At The Corner of Alive and Jesus (36:29)
Self released cassette, San Francisco, 1988
Written by Melody Summer Carnahan
Barbara Golden, Robert Ashley, David Cremin, Sheila Davies, Barney Jones, K. Atchley: vocals
Mary Oliver: violin and viola
Maggi Payne: flute
Larry Polansky: guitar
William Winant: percussion
Barbara Golden: keyboards
George Brooks: saxophone
‘At The Corner Of Alive And Jesus: A Cantata‘, as it was first called, was premiered in San Francisco in 1987, with the following performers: William Winant (percussion), Sarah Willner (viola, vocals), Barbara Golden (narration, keyboards), Mary Oliver (violin), Laetitia de Compiegne & Sheila Davies (vocals), Miguel Frasconi (pan pipes), Larry Polansky (guitar) – information according to this source. Robert Ashley hadn’t joined yet, apparently. Barbara Golden (b. 1941 Montréal, Canada) graduated from Mills College in 1982, studying with Robert Ashley, Terry Riley, Maggi Payne and Lou Harrison. The wonderful gamelan music of the latter probably led her to join the Gamelan Sekar Jaya orchestra with which she still performs to this day. She also plays in bands WIGband, & Shroomy.com and host a radio show called ‘Crack o’ Dawn’ on KPFA, San Francisco (listen to past shows here).
Melody Summer Carnahan (b.1951) started as a mail artist in the late 1970s and later graduated from Mills as well, where she had started writing texts for avantgarde composers (see bio). Her best known disc is ‘The Time Is Now’, Frog Peak Music, 1996, where she invites composers and musicians to create music from her book of the same title, Burning Book Press, 1983, and including the participation of Joan LaBarbara and Robert Ashley. Her writings have extensively been set to music by US composers.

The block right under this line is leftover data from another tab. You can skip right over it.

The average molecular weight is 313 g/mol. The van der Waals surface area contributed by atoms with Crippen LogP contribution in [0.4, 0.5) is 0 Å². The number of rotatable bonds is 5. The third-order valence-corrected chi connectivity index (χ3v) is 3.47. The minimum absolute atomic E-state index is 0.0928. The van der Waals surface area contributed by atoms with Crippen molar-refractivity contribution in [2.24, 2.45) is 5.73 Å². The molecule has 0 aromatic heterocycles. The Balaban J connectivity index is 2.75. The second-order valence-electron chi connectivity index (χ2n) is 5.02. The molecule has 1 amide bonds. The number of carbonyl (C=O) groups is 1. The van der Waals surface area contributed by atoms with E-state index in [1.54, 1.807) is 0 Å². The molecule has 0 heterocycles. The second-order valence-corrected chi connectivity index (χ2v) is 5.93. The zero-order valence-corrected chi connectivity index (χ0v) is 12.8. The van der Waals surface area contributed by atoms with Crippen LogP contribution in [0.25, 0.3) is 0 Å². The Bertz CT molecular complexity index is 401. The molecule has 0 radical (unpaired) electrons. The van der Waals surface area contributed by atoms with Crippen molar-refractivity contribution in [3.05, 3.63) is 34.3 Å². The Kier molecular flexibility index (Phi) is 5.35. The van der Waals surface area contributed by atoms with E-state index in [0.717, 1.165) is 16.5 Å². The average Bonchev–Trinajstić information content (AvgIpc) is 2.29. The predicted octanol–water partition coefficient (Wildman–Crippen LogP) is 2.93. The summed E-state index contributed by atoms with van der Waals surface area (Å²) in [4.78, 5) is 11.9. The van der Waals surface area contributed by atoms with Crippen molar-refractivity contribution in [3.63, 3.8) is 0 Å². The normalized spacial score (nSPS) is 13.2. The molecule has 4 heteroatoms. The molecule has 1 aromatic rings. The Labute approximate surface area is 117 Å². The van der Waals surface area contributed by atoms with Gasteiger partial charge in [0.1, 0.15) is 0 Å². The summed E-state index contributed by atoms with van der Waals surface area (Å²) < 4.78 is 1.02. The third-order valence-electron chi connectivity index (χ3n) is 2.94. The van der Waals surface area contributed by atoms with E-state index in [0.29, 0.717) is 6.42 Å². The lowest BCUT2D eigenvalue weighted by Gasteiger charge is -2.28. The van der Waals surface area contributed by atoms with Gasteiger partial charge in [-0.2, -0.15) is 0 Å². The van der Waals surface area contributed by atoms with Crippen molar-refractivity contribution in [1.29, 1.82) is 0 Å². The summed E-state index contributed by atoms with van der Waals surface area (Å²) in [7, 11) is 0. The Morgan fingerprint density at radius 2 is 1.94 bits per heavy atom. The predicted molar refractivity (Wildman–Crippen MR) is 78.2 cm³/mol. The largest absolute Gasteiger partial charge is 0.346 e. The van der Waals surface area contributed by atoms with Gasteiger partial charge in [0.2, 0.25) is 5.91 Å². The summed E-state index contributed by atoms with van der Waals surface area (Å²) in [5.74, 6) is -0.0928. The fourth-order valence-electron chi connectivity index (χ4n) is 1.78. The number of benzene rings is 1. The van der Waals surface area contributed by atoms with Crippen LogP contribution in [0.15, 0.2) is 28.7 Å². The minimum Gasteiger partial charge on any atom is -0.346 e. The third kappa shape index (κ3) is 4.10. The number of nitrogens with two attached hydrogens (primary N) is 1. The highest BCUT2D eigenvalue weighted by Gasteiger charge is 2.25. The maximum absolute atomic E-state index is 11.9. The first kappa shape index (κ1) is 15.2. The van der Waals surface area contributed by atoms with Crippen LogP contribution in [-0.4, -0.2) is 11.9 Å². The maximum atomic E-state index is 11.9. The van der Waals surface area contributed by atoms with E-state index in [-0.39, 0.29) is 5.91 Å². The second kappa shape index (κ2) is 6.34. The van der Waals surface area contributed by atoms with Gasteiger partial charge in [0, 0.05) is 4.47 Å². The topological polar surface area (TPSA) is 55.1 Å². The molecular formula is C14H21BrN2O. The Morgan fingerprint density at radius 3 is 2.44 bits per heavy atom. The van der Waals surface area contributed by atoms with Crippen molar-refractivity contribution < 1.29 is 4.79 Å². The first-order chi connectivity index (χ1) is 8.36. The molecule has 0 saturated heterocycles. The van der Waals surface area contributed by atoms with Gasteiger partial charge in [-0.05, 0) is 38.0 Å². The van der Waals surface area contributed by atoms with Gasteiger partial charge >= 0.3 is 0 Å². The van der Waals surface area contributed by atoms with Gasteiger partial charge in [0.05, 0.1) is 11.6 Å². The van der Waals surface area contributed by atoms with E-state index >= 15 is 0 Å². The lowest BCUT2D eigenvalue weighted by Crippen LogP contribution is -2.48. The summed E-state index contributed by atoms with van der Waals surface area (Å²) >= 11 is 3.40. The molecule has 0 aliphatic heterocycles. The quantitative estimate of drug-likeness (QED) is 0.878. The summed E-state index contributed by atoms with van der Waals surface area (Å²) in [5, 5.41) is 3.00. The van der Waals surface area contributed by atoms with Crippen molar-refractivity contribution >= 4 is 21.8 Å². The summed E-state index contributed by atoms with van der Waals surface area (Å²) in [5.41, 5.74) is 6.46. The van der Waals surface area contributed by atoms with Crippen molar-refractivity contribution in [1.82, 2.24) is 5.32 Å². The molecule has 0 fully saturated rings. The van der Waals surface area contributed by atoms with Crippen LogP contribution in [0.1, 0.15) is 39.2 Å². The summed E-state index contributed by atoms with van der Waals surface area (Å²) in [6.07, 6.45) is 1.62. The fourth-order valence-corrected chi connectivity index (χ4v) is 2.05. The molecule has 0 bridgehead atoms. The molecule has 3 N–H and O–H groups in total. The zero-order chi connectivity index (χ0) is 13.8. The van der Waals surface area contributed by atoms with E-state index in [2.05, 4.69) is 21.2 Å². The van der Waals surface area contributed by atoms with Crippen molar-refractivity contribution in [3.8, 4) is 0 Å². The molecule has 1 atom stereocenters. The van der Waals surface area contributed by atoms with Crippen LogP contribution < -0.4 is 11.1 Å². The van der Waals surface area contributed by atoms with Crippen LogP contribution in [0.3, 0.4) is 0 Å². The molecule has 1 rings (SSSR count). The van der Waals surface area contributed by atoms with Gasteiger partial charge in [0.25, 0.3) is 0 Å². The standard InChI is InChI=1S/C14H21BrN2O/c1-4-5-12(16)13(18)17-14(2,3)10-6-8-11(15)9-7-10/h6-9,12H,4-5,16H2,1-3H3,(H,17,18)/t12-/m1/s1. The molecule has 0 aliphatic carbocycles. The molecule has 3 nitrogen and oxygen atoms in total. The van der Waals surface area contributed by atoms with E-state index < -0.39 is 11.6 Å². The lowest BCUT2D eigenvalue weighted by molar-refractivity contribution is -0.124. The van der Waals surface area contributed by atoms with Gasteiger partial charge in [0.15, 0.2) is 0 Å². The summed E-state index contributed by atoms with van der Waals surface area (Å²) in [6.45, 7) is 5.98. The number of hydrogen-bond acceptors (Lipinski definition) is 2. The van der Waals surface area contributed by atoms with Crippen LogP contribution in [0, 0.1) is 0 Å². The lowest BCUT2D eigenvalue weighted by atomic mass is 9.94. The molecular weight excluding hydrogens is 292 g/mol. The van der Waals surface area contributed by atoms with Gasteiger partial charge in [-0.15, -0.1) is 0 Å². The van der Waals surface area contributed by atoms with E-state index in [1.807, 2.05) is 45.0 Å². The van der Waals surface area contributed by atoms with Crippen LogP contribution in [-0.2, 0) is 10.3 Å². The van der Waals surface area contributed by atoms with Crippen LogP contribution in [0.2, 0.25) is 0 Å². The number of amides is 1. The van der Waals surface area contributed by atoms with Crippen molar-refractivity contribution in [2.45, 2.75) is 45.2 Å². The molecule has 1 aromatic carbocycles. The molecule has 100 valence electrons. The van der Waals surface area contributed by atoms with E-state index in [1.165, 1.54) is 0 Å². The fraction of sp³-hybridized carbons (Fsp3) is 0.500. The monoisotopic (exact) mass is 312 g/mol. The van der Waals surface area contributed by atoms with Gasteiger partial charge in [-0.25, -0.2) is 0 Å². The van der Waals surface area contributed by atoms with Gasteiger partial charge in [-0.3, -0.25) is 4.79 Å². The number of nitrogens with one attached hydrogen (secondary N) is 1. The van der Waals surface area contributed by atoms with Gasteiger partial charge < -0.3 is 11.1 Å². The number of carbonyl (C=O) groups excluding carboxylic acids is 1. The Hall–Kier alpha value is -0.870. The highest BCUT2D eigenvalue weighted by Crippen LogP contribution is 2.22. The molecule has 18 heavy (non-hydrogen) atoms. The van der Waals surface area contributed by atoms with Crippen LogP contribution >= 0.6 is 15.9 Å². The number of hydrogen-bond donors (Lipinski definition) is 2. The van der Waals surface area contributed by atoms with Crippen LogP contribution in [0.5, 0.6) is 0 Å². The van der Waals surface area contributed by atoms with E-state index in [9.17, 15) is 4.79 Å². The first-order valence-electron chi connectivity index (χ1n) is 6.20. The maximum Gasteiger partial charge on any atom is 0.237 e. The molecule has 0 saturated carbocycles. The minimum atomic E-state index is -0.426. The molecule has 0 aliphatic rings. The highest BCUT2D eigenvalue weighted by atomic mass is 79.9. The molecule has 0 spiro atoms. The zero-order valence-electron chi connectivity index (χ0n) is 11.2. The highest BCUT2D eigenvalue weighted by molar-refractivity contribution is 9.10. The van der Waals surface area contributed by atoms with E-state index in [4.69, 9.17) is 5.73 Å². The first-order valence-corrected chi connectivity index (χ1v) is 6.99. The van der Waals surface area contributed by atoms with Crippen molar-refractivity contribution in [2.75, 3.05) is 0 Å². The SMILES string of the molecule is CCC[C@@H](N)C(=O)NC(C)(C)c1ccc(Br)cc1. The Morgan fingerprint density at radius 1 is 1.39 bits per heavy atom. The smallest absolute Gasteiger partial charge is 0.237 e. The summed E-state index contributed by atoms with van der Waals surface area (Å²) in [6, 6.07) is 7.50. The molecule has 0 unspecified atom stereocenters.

The narration tells the story of one ‘Barbara’, an eccentric woman whose original and funny behavior is told by Barbara Golden in a poetic and dreamy voice. The story is pure American Surrealism, with strange apparitions and unusual events. Musical interjections are used to dramatically or poetically enhance a scene or event, according to the situation (Mary Oliver’s joyous fiddle, Maggi Payne’s dreamy flute, George Brooks’s tender saxophone). Robert Ashley appears at 29:05 as The Voice in a dream Barbara experiences. The dream itself (including broken marble columns, pink clouds, orange flames, a Tiny Hooded Lady and a monkey) is hardly different from Barbara’s own everyday life. The whole passage is brilliant with its heavenly female choir and irresistible Ashley tone.